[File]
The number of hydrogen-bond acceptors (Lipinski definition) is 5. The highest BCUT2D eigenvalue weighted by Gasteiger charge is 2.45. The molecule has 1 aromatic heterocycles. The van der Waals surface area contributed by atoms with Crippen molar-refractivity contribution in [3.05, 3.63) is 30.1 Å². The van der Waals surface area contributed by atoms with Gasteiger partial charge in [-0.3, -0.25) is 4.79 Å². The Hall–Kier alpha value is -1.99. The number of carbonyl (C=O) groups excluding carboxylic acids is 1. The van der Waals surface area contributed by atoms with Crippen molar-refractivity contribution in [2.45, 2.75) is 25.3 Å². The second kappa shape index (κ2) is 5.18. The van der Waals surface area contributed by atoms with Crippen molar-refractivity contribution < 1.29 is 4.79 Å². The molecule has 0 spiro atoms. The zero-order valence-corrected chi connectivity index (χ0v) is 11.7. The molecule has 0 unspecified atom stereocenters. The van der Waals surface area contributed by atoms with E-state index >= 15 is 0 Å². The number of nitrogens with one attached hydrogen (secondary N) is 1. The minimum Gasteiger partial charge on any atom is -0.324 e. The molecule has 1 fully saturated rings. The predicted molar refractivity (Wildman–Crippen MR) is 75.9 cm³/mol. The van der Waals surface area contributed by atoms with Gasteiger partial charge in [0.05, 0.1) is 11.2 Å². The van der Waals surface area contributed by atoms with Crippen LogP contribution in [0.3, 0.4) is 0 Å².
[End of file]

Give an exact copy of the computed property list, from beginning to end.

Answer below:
The number of hydrogen-bond acceptors (Lipinski definition) is 5. The highest BCUT2D eigenvalue weighted by Gasteiger charge is 2.45. The molecule has 1 aromatic heterocycles. The van der Waals surface area contributed by atoms with Crippen molar-refractivity contribution in [3.05, 3.63) is 30.1 Å². The van der Waals surface area contributed by atoms with Gasteiger partial charge in [-0.3, -0.25) is 4.79 Å². The Hall–Kier alpha value is -1.99. The number of carbonyl (C=O) groups excluding carboxylic acids is 1. The van der Waals surface area contributed by atoms with Crippen molar-refractivity contribution in [2.45, 2.75) is 25.3 Å². The second kappa shape index (κ2) is 5.18. The van der Waals surface area contributed by atoms with Crippen molar-refractivity contribution < 1.29 is 4.79 Å². The molecule has 0 spiro atoms. The zero-order valence-corrected chi connectivity index (χ0v) is 11.7. The molecule has 0 unspecified atom stereocenters. The van der Waals surface area contributed by atoms with E-state index >= 15 is 0 Å². The number of nitrogens with one attached hydrogen (secondary N) is 1. The minimum Gasteiger partial charge on any atom is -0.324 e. The molecule has 1 fully saturated rings. The predicted molar refractivity (Wildman–Crippen MR) is 75.9 cm³/mol. The van der Waals surface area contributed by atoms with Gasteiger partial charge in [0.05, 0.1) is 11.2 Å². The van der Waals surface area contributed by atoms with Crippen LogP contribution in [0.3, 0.4) is 0 Å².